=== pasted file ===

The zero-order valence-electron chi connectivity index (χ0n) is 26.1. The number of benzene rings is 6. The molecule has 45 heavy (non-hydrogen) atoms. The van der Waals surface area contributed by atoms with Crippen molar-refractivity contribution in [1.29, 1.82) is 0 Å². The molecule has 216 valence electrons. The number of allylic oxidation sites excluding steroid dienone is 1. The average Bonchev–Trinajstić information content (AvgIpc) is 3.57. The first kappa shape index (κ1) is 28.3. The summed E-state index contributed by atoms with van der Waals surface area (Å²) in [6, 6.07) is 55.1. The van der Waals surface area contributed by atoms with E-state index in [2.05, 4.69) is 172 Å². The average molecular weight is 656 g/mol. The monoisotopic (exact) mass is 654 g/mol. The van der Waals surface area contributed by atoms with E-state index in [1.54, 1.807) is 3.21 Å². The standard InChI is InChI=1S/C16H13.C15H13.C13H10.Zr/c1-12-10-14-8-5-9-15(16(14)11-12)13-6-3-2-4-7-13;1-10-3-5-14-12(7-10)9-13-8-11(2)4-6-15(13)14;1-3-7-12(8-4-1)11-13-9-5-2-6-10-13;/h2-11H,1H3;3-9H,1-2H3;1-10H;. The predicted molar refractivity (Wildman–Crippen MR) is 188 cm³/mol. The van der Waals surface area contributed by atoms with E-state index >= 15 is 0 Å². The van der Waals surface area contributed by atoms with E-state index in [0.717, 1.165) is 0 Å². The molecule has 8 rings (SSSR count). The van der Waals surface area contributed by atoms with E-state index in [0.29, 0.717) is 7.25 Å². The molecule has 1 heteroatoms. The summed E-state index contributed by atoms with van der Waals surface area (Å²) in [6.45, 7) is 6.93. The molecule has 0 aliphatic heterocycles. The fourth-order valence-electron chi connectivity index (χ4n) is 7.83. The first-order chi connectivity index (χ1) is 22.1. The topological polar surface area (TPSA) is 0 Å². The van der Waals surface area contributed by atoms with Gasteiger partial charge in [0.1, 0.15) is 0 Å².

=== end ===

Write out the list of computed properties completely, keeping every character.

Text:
The zero-order valence-electron chi connectivity index (χ0n) is 26.1. The number of benzene rings is 6. The molecule has 45 heavy (non-hydrogen) atoms. The van der Waals surface area contributed by atoms with Crippen molar-refractivity contribution in [1.29, 1.82) is 0 Å². The molecule has 216 valence electrons. The number of allylic oxidation sites excluding steroid dienone is 1. The average Bonchev–Trinajstić information content (AvgIpc) is 3.57. The first kappa shape index (κ1) is 28.3. The summed E-state index contributed by atoms with van der Waals surface area (Å²) in [6, 6.07) is 55.1. The van der Waals surface area contributed by atoms with E-state index in [2.05, 4.69) is 172 Å². The average molecular weight is 656 g/mol. The monoisotopic (exact) mass is 654 g/mol. The van der Waals surface area contributed by atoms with E-state index in [1.54, 1.807) is 3.21 Å². The standard InChI is InChI=1S/C16H13.C15H13.C13H10.Zr/c1-12-10-14-8-5-9-15(16(14)11-12)13-6-3-2-4-7-13;1-10-3-5-14-12(7-10)9-13-8-11(2)4-6-15(13)14;1-3-7-12(8-4-1)11-13-9-5-2-6-10-13;/h2-11H,1H3;3-9H,1-2H3;1-10H;. The predicted molar refractivity (Wildman–Crippen MR) is 188 cm³/mol. The van der Waals surface area contributed by atoms with E-state index >= 15 is 0 Å². The van der Waals surface area contributed by atoms with E-state index in [0.717, 1.165) is 0 Å². The molecule has 8 rings (SSSR count). The van der Waals surface area contributed by atoms with E-state index in [0.29, 0.717) is 7.25 Å². The molecule has 1 heteroatoms. The summed E-state index contributed by atoms with van der Waals surface area (Å²) in [6.45, 7) is 6.93. The molecule has 0 aliphatic heterocycles. The fourth-order valence-electron chi connectivity index (χ4n) is 7.83. The first-order chi connectivity index (χ1) is 22.1. The topological polar surface area (TPSA) is 0 Å². The van der Waals surface area contributed by atoms with Gasteiger partial charge in [0.1, 0.15) is 0 Å².